AARP AARP States Texas Community

Engaging the Asian-American Community

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Mari Okabayashi, of Houston, is one of many Asian American volunteers for AARP. Photo by Ilana Panich-Linsman



By Ellen Chang

Mari Okabayashi, of Houston, has volunteered with AARP at state legislative sessions, congressional and city council hearings, and community events. She has advocated for defending Social Security, making Houston more walkable, limiting payday lending fees, helping older people avoid becoming victims of fraud, and opposing utility rate hikes. She also serves as a Texas Silver-Haired Legislator for Harris County.

“Volunteering for AARP allows me to meet so many of our seniors,” said Okabayashi, 67. “I get to help seniors with socialization through our many and varied events, as well as through the cultural events generously sponsored by AARP.”

Asians are the fastest-growing ethnic group in the Houston area—about 6 percent of the city’s population, according to the U.S. Census Bureau. And, like Okabayashi, they are an integral part of the community.

Recognizing that growth in Houston and elsewhere in the state, AARP Texas is expanding its outreach to the Asian American and Pacific Islander communities. One example is the Asia Society Texas Center’s 2017 Asia­Fest on Saturday, May 13. AARP will host a recording booth where all attendees will have an opportunity to share their stories with volunteers who are interested in interviewing a parent, grand­parent, child, teacher or neighbor.

“Storytelling helps us convey important lessons and assists us in relating and understanding each other’s points of view,” said Tina Tran, AARP outreach and advocacy manager for Houston and other Texas cities.

“Stories can also preserve a moment in history. It is important for all cultures and ethnicities to see who their role models are and to pass their experiences along to younger generations,” Tran said. “The acknowledgement of these Asian Americans means that the histories of these cultures will be recognized by future generations.”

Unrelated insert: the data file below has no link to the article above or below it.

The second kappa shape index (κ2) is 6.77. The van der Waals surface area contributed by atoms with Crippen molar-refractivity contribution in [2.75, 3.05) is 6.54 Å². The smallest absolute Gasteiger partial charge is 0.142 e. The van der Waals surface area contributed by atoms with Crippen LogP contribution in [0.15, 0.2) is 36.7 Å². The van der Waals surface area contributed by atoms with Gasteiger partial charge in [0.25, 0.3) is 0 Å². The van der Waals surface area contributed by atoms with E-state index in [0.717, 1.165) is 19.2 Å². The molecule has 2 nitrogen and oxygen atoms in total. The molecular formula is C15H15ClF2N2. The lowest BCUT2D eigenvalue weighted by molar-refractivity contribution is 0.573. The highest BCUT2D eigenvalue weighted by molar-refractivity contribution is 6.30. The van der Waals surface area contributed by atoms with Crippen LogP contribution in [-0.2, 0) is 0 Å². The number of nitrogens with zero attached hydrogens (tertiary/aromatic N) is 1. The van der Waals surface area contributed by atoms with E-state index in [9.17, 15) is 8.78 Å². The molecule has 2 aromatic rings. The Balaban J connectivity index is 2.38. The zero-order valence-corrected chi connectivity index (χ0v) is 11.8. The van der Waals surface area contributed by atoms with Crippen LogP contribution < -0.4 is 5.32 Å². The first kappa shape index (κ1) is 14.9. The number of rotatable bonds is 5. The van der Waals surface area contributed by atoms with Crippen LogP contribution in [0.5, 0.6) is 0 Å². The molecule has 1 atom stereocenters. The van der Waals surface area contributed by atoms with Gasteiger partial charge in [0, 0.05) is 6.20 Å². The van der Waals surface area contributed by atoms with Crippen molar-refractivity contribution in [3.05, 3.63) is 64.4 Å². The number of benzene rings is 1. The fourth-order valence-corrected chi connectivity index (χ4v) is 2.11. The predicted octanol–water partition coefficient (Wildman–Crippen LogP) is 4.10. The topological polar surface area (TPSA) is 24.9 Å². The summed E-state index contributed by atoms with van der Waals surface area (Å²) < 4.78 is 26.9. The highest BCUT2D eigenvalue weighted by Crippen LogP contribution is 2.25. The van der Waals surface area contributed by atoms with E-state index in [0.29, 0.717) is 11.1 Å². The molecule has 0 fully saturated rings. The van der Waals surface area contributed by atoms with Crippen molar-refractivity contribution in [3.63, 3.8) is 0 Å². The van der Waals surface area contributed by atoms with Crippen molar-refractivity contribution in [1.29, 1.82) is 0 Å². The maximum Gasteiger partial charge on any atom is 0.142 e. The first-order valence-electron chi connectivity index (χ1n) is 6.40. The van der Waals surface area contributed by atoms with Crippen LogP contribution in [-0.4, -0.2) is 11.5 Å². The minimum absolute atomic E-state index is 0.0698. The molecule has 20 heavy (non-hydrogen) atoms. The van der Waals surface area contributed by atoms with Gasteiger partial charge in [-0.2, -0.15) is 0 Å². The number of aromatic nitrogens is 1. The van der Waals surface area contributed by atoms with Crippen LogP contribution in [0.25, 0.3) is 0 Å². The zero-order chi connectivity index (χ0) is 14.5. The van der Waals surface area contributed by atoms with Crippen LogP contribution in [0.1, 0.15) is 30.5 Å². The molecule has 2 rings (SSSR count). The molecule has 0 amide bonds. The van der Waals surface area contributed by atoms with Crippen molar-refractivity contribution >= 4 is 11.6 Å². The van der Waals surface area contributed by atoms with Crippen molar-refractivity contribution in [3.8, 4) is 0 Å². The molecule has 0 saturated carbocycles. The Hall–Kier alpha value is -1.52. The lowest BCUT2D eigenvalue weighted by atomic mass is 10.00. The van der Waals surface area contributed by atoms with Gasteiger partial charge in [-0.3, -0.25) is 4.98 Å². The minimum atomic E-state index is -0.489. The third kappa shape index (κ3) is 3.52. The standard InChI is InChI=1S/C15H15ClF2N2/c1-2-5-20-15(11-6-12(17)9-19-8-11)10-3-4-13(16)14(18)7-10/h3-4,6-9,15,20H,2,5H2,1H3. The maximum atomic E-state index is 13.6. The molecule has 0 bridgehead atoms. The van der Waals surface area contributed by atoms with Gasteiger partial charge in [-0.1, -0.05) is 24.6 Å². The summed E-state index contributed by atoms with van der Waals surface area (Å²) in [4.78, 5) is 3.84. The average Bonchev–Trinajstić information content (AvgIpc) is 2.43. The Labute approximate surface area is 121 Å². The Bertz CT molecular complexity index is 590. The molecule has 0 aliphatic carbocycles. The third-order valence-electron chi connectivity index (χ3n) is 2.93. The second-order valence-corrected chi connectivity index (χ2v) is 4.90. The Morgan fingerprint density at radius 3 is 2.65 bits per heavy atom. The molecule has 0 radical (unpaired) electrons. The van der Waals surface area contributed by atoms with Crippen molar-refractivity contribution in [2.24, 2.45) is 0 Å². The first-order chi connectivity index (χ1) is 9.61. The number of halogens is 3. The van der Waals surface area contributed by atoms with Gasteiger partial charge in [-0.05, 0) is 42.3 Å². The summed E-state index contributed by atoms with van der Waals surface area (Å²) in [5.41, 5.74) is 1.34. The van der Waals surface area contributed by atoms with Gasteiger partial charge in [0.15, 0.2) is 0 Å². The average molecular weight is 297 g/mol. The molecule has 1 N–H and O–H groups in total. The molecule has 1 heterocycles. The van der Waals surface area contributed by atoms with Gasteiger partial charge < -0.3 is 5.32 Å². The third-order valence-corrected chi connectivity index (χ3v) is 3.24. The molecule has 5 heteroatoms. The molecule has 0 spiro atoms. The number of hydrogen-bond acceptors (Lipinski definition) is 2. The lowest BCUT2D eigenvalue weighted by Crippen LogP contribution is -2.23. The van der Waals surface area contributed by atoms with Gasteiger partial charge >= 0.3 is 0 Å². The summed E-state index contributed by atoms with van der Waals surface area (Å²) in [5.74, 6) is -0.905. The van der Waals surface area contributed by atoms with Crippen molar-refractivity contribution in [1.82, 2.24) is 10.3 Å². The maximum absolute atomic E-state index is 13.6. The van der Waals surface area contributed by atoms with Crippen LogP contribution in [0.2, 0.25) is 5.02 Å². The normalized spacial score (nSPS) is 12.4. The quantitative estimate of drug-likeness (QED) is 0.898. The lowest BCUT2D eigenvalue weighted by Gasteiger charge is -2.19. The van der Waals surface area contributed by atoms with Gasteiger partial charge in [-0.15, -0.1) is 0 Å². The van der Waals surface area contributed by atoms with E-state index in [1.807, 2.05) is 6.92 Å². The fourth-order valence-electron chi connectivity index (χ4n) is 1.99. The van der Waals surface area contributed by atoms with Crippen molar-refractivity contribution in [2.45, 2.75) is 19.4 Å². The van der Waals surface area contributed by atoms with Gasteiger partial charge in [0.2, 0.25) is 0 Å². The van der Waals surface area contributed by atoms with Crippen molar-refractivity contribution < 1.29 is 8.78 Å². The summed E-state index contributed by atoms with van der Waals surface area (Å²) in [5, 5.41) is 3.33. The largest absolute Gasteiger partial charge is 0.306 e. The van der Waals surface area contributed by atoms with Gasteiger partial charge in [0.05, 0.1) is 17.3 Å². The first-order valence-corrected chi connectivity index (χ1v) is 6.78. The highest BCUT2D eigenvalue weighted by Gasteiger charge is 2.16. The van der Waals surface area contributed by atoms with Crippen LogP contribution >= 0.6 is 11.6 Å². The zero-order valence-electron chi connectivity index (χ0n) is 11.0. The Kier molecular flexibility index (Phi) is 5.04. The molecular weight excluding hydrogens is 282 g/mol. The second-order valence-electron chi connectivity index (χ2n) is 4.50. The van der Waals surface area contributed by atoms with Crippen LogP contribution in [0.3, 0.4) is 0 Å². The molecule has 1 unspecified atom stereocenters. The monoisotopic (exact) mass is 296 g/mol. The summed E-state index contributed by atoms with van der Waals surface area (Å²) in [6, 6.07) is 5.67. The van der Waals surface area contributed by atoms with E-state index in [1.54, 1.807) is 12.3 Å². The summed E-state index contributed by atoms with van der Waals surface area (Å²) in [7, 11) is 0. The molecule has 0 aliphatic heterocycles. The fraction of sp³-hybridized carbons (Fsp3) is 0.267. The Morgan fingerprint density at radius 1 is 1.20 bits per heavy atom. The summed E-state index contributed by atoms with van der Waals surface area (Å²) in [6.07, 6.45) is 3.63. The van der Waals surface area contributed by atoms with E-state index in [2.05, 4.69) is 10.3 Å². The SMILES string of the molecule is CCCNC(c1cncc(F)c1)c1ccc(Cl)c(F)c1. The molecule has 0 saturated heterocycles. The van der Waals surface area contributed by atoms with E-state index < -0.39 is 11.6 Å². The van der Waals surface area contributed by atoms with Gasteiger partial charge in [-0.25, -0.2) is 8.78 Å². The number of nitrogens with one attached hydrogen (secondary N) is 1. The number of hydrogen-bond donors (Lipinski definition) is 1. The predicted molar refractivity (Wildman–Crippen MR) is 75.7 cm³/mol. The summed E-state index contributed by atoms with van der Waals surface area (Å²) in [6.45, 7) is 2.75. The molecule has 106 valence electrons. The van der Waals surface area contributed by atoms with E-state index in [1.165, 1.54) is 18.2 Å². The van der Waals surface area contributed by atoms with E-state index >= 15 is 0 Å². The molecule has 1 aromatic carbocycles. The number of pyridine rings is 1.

WIDE VARIETY OF ACTIVITIES

AARP is also partnering with Asia Society Texas Center in Houston for a series of free classes held throughout the year that promote health and wellness, including movement and healthy cooking. Members can learn more about the classes and register at aarp.org/houston.

Last year, AARP Texas hosted the H.T. Chen Dance Company for a half-day of exercise, dining and a performance highlighting Chinese immigrants’ experience in the American South.

“It was a great opportunity for AARP to meld culture and the arts in addressing healthy living,” said Daphne Kwok, an AARP vice president.

AARP also supported the 2011 Congressional Gold Medal for the World War II-era 442nd Regimental Combat Team, the 100th Infantry Battalion and the Military Intelligence Service, units of Japanese American soldiers, many of whose families were held in internment camps.

In Houston, AARP also supports the Asian Senior Holiday Luncheon every December for about 800 older people. Multicultural entertainment is a feature of the event.

Recently, AARP created materials on caregiving and fraud prevention that are tailored for the Asian American and Pacific Islander communities.

Forging bonds between cultures is significant because it leads to an increase in understanding, awareness and acceptance, said Bonna Kol, president of Asia Society Texas Center.

“It also leads to experiences and knowledge that enrich our lives, which is why Asia Society believes it’s important to celebrate the diverse cultures of Asia and to help build bridges of understanding between the East and West,” she said.

Ellen Chang is a freelance writer based in Houston, Texas

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